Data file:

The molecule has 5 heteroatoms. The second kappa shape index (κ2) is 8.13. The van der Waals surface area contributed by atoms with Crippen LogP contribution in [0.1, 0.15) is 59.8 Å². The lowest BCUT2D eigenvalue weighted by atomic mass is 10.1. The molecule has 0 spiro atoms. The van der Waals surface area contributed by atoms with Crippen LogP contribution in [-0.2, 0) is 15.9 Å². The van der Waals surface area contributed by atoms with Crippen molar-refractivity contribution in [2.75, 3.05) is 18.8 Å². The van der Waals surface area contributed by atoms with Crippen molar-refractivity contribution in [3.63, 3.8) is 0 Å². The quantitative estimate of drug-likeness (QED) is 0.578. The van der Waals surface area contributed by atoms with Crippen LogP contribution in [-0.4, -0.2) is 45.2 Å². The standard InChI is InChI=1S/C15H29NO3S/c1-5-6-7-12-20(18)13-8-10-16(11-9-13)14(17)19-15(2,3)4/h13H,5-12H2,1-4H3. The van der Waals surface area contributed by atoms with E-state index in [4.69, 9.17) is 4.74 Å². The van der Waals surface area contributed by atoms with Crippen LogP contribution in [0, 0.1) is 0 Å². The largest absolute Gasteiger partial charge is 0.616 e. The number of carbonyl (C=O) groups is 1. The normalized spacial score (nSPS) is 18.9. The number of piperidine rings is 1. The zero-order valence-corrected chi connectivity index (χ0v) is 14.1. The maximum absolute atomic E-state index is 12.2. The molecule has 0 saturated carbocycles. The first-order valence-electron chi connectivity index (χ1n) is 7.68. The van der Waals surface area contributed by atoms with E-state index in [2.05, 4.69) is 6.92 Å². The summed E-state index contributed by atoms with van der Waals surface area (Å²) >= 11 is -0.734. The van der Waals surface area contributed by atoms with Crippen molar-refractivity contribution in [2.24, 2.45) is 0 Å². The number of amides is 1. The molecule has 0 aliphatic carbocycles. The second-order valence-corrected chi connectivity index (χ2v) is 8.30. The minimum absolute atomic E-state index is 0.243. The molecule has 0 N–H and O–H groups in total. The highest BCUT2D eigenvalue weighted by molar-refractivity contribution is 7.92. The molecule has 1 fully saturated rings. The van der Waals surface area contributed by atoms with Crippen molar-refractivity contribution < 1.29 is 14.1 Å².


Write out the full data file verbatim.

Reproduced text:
The molecule has 5 heteroatoms. The second kappa shape index (κ2) is 8.13. The van der Waals surface area contributed by atoms with Crippen LogP contribution in [0.1, 0.15) is 59.8 Å². The lowest BCUT2D eigenvalue weighted by atomic mass is 10.1. The molecule has 0 spiro atoms. The van der Waals surface area contributed by atoms with Crippen LogP contribution in [-0.2, 0) is 15.9 Å². The van der Waals surface area contributed by atoms with Crippen molar-refractivity contribution in [2.75, 3.05) is 18.8 Å². The van der Waals surface area contributed by atoms with Crippen molar-refractivity contribution in [3.63, 3.8) is 0 Å². The quantitative estimate of drug-likeness (QED) is 0.578. The van der Waals surface area contributed by atoms with Crippen LogP contribution in [-0.4, -0.2) is 45.2 Å². The standard InChI is InChI=1S/C15H29NO3S/c1-5-6-7-12-20(18)13-8-10-16(11-9-13)14(17)19-15(2,3)4/h13H,5-12H2,1-4H3. The van der Waals surface area contributed by atoms with E-state index in [4.69, 9.17) is 4.74 Å². The van der Waals surface area contributed by atoms with Crippen LogP contribution in [0, 0.1) is 0 Å². The largest absolute Gasteiger partial charge is 0.616 e. The number of carbonyl (C=O) groups is 1. The normalized spacial score (nSPS) is 18.9. The number of piperidine rings is 1. The zero-order valence-corrected chi connectivity index (χ0v) is 14.1. The maximum absolute atomic E-state index is 12.2. The molecule has 0 saturated carbocycles. The first-order valence-electron chi connectivity index (χ1n) is 7.68. The van der Waals surface area contributed by atoms with E-state index in [2.05, 4.69) is 6.92 Å². The summed E-state index contributed by atoms with van der Waals surface area (Å²) >= 11 is -0.734. The van der Waals surface area contributed by atoms with Crippen molar-refractivity contribution in [2.24, 2.45) is 0 Å². The number of amides is 1. The molecule has 0 aliphatic carbocycles. The second-order valence-corrected chi connectivity index (χ2v) is 8.30. The minimum absolute atomic E-state index is 0.243. The molecule has 0 N–H and O–H groups in total. The highest BCUT2D eigenvalue weighted by molar-refractivity contribution is 7.92. The molecule has 1 fully saturated rings. The van der Waals surface area contributed by atoms with Crippen molar-refractivity contribution < 1.29 is 14.1 Å².